The match-fixing bug that has plagued football in Europe appears to have spread across the Atlantic after a report by CBC News shed details of an alleged match-fixing scandal involving players from the Canadian Soccer League from a few years ago.
According to the report, members of the Toronto Croatia CSL team conspired to manipulate a game it played against Trois-Rivières after receiving €15,000 – that’s about CDN$18,000 in bribes from a European-based gambling syndicate. The CSL isn’t exactly a top-flight soccer league so something like this could’ve just fallen through the cracks with minimal notice, but apparently, evidence of this match-fixing episode came to light from police wiretaps from a German court case involving sports-fixing in Europe.
As soon as CBC News obtained these documents, the news agency reached out to a former member of Trois-Rivières who played in that specific match, Reda Aggouram. While he stopped short of outwardly confirming those allegations, Aggouram did recall a particular moment in the match that could lend credence to some shoddy competitive play from the other side. “I remember my goal, it was the free kick for us,” he said. “One of our players took the free kick, and then the goalie, he didn’t punch it away, he punched it in front of the net, and then I took the rebound.”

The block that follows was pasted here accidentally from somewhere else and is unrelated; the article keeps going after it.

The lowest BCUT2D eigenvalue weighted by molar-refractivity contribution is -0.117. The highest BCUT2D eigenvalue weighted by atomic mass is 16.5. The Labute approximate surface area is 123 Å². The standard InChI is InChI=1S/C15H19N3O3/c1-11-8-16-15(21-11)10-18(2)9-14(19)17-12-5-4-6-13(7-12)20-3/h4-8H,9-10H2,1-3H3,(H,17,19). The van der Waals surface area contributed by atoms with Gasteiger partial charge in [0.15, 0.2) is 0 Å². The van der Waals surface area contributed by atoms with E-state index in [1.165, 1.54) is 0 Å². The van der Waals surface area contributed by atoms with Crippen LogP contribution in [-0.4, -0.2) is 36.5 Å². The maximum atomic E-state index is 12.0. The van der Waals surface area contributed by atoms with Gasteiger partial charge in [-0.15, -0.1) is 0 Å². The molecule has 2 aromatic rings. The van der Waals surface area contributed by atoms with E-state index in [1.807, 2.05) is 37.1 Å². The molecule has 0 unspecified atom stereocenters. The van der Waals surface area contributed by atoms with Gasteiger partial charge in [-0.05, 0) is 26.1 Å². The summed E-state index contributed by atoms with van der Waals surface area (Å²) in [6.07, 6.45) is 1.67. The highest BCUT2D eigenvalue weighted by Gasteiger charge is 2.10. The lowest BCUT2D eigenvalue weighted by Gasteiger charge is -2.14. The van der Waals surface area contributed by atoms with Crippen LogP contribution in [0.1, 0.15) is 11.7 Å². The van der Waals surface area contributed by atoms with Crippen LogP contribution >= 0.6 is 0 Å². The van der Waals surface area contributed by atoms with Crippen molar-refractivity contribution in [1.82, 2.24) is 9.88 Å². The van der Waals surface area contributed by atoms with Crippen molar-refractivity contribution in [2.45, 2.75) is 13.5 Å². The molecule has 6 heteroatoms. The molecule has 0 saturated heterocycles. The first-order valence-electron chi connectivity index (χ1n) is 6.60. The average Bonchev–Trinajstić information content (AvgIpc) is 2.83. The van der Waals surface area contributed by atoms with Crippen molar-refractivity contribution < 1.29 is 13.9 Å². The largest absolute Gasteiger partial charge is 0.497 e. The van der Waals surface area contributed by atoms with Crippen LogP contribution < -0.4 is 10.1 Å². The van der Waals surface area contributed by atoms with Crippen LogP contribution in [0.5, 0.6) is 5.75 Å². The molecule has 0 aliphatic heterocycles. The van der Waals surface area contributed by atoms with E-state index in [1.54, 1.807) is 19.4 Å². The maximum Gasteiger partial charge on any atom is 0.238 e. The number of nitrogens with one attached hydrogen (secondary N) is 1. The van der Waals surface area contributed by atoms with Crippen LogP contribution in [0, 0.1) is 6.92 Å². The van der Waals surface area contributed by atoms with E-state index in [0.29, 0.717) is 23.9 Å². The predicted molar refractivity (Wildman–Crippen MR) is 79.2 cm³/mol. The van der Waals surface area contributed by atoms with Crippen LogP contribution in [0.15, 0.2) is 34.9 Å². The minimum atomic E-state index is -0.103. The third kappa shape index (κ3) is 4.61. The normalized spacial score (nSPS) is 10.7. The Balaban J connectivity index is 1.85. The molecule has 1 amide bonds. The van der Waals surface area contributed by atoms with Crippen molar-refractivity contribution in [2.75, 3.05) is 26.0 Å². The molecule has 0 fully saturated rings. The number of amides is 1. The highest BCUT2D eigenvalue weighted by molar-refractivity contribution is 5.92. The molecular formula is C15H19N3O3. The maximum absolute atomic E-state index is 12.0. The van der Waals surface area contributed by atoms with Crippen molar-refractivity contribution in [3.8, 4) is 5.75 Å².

This particular match-fixing allegation is only the latest episode in what has become a swelling black eye in the sport of football. This year alone, allegations of match-fixing have plagued various soccer leagues all over the world, including Italy, Turkey, Croatia, Germany, Switzerland, Austria, and now, Canada. Even more alarming is that these cases range from low-level leagues like the CSL all the way up to some of the most high profile football competitions in the world, including the Champions League and the 2010 World Cup.
As far as the case in the CSL goes, no charges have been meted down to those allegedly involved in match-fixing. Likewise, no complaints have been filed to either the Ontario Provincial Police and the Royal Canadian Mounted Police.
Be that as it may, this latest episode of alleged match-fixing only goes to show that the problem is far-reaching and could potentially even be growing as we speak. Something really needs to be done to curb this alarming problem because it not only cheats innocent bettors who don’t know what goes on behind-the-scenes, but more importantly, it ruins careers and in some cases, it ruins lives.